Barry Lane's best-selling After THE END helped teachers see revision in a whole new light and inspired a generation of students to not only embrace revision but to realize that writing is revision. Now, the long-awaited second edition keeps Barry's humorous and endearing tone while updating his ideas and lessons for teaching writing with heart. In today's post and video adapted from the book, Barry compares students' relationship with academic writing to that of Kirk and Spock, commanding officers of the U.S.S. Enterprise.
More Kirk, Less Spock
by Barry Lane
One of the great longstanding offenses of boring academic writing instruction is the insistence that good writing begin with a predictable central idea to prove, rather than a question to explore and expand upon. One glance at writing rubrics from any state or testing company will find the phrase controlling idea mentioned throughout. Terms like this are never used by writers, who spend more time chasing ideas than controlling them. Good nonfiction writing, according to most states and test companies, is viewed as a sort of mathematical equation: Controlling idea (thesis) + Supporting relevant evidence + Conclusion = Excellent essay.
I call this Spock writing, after the half-Vulcan, half-human character played by the late Leonard Nimoy on the famous TV series Star Trek. Like most Vulcans, Spock is supremely rational and calculates each situation with his overworked left hemisphere. Spock would simply be a robot if not for his half-human lineage and his close association with Captain James Tiberius Kirk, the dreamy, defiant, unorthodox, deeply flawed leader, who is just as likely to punch his way out of a situation as calmly negotiate. The problem with state standards and other rigid textbook approaches to writing is that they are all Spock and no Kirk. All reason and no bluster. The best nonfiction writing has an element of Captain Kirk in it. It is unpredictable, surprising, dreamy, inquiring. It contains, in Star Trek language, strange anomalies. Not all paragraphs begin with topic sentences. Not all details are held in place by a neat controlling idea. The inquiring writer takes the reader on a journey, and neither is totally certain where they will end up. The writing is organized around the passion of the author, a question trying to be answered, an idea unfolding, a thesis explored, not just proven.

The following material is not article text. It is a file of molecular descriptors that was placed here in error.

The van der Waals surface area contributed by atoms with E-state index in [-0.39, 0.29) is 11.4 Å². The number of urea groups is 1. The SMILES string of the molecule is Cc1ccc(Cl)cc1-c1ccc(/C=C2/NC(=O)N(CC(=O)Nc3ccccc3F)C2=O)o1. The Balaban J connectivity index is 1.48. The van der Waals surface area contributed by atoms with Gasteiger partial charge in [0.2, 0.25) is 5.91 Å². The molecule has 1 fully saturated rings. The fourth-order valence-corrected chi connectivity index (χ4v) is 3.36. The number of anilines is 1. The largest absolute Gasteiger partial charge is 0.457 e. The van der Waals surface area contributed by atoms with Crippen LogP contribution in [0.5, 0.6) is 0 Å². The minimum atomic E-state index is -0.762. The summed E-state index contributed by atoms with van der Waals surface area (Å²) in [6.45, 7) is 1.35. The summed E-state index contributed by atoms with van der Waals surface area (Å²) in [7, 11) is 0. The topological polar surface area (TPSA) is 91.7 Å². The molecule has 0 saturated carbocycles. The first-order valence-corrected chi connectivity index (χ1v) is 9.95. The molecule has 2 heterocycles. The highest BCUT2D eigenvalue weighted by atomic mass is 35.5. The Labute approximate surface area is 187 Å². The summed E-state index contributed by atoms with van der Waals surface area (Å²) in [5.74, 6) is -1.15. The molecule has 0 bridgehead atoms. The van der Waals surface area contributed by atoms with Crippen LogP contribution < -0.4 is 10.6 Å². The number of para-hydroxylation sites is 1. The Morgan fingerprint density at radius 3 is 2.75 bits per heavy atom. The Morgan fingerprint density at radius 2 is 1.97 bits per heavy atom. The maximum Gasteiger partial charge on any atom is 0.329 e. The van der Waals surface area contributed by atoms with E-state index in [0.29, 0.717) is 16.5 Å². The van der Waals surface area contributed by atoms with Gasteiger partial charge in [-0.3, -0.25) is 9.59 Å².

Once, I was asked to write a short essay on the power of reading. I began writing with no idea where it would lead. When I started thinking about reading, I started by comparing my TV days of childhood when I didn’t read with the days after I started reading. I remembered some key reading experiences. By the end of the essay, my writing led me to one very simple truth: reading is not a skill; it is a miracle. I found the main idea of my essay in the very last sentence. Imagine how the essay would have read differently if I had started with, “Reading is not a skill; it is a miracle. There are three main reasons why. First of all…” Encourage your students to take the journey to the thesis, or, to paraphrase the famous captain, to boldly go where no nonfiction writer has gone before.
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Barry Lane has taught writing in grades K–12, and authored many professional books to help teachers teach writing with joy and passion. His other books include Reviser's Toolbox, But How Do You Teach Writing? and Force Field for Good (with Colleen Mestdagh).